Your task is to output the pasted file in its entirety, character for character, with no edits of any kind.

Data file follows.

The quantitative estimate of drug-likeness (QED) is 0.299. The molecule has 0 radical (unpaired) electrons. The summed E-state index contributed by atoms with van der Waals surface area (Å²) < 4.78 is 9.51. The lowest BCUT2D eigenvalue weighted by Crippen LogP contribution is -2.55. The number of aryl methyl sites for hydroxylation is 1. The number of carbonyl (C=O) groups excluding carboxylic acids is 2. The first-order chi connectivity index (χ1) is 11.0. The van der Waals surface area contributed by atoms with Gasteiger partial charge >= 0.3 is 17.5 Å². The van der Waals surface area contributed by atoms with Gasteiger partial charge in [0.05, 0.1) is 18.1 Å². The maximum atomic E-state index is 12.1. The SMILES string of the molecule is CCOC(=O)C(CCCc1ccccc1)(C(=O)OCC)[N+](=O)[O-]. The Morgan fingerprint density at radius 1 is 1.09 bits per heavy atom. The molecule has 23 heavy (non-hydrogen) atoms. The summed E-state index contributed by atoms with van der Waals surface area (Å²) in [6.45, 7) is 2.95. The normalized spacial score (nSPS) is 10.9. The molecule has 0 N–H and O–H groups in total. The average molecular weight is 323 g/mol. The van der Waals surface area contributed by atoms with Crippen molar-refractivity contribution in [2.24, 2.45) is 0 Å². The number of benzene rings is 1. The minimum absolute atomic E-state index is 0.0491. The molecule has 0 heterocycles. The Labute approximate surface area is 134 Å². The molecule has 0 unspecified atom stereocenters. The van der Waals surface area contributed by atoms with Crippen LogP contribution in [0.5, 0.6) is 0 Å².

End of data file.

The quantitative estimate of drug-likeness (QED) is 0.299. The molecule has 0 radical (unpaired) electrons. The summed E-state index contributed by atoms with van der Waals surface area (Å²) < 4.78 is 9.51. The lowest BCUT2D eigenvalue weighted by Crippen LogP contribution is -2.55. The number of aryl methyl sites for hydroxylation is 1. The number of carbonyl (C=O) groups excluding carboxylic acids is 2. The first-order chi connectivity index (χ1) is 11.0. The van der Waals surface area contributed by atoms with Gasteiger partial charge >= 0.3 is 17.5 Å². The van der Waals surface area contributed by atoms with Gasteiger partial charge in [0.05, 0.1) is 18.1 Å². The maximum atomic E-state index is 12.1. The SMILES string of the molecule is CCOC(=O)C(CCCc1ccccc1)(C(=O)OCC)[N+](=O)[O-]. The Morgan fingerprint density at radius 1 is 1.09 bits per heavy atom. The molecule has 23 heavy (non-hydrogen) atoms. The summed E-state index contributed by atoms with van der Waals surface area (Å²) in [6.45, 7) is 2.95. The normalized spacial score (nSPS) is 10.9. The molecule has 0 N–H and O–H groups in total. The average molecular weight is 323 g/mol. The van der Waals surface area contributed by atoms with Crippen molar-refractivity contribution in [2.24, 2.45) is 0 Å². The number of benzene rings is 1. The minimum absolute atomic E-state index is 0.0491. The molecule has 0 heterocycles. The Labute approximate surface area is 134 Å². The molecule has 0 unspecified atom stereocenters. The van der Waals surface area contributed by atoms with Crippen LogP contribution in [0.5, 0.6) is 0 Å².